- Fragmentation of the Customer Experience (CX): CX feels depersonalized. Nobody takes ownership of the issues that the customer may face. Employees only care about their own responsibilities and eager to pass the customer to another person to solve.
- Death of the Nobler Mission: Lose the shared sense of the orginial noble mission, you lose your company's soul. Employees become less engaged in their work.
- The most existentially threatening. A company in free fall has completely stopped growing in its core market, and its business model, until recently the reason for its success, suddenly no longer seems viable. Time feels scarce for a company in free fall. The management team often feels it has lost control. It can’t identify the root causes of the crisis, and it doesn’t know what levers to pull to escape it.
Free fall is an existential problem. Internal problems and unfavorable market conditions can lead to free fall.
- Product substitution
- Shift in profit pools
- Changes to business models
The shift towards software and services is eroding the advantages of size. The barriers of entry are getting lower. However, the other side of the story is that, as the insurgents grow faster and earlier to become incumbents, they are also stalling out more often and more suddenly. This results in a rapid reordering of strategic positions in many industries. Leaders and followers are changing places speedily. This brings different challenges to the company's management.
- Leadership is learnable
- Leadership is not just for the CEO. The founder's mentality can be cultivated in leaders at every level in your organization.
- The founder's mentality is not just for successful companies. Companies in trouble can embrace the founder's mentality to navigate through internal crises.
- The attributes of scale insurgents are relevant for all business leaders.
- Companies tend to be good at assessing outcome measures such as profit, revenue and market share. However, they may neglect nonfinancial, root-cause measures.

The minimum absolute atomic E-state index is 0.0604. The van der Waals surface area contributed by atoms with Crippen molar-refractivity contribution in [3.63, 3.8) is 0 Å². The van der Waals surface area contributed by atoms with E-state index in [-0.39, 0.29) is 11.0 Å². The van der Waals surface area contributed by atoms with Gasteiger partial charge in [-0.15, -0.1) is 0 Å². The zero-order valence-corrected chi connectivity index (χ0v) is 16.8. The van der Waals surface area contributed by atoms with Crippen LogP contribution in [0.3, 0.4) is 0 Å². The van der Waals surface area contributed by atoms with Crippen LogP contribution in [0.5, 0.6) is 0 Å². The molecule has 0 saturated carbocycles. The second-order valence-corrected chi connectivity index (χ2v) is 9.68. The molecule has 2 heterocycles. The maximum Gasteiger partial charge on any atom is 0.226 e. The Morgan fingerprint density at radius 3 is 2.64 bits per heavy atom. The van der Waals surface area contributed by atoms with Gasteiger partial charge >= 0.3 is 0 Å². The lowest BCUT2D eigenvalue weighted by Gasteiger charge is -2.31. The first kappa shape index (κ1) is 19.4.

- Leaders may be surrounded by their direct reports and miss out on the essential voices from the ground.
- The tyranny of the short term. Do not wait for a crisis before taking action.
- Reach directly down into the organization.
- Great leaders simplify the message and impart their people with a very personal sense of mission.
Create a Compass
- When Paul Polman took over as the CEO of Unilever, he and his top managers created the "Compass", a document which consisted of a new purpose for the company, a high-level goal, and twelve nonnegotiable principles designed to create more cohesion and reduce complexity.
- Employ Janusian Thinking (Divergent thinking)
- Say no to say yes: the inability to say no to new opportunities that don't fit with the company's core mission (premature abandonment of the core business)
- Use the power of 10X: willingness to commit 10x resources to a project. Avoid consistent mediocrity by invest equally to good and bad businesses.
- Pursue the "hidden" root cause: use Five Whys
- Invest massively in next-gen leaders
- Invest preemptively in building new capabilities
- Focus on long-term goals and horizons
- Become guardians of speed and agility: eliminate hidden killers of speed as energy vampires and silos
- Share the burden of leadership across the organization: take ownership of problems
To help readers gauge their company's level of the Founder's Mentality, the authors have created The Founder’s Mentality® diagnostic survey.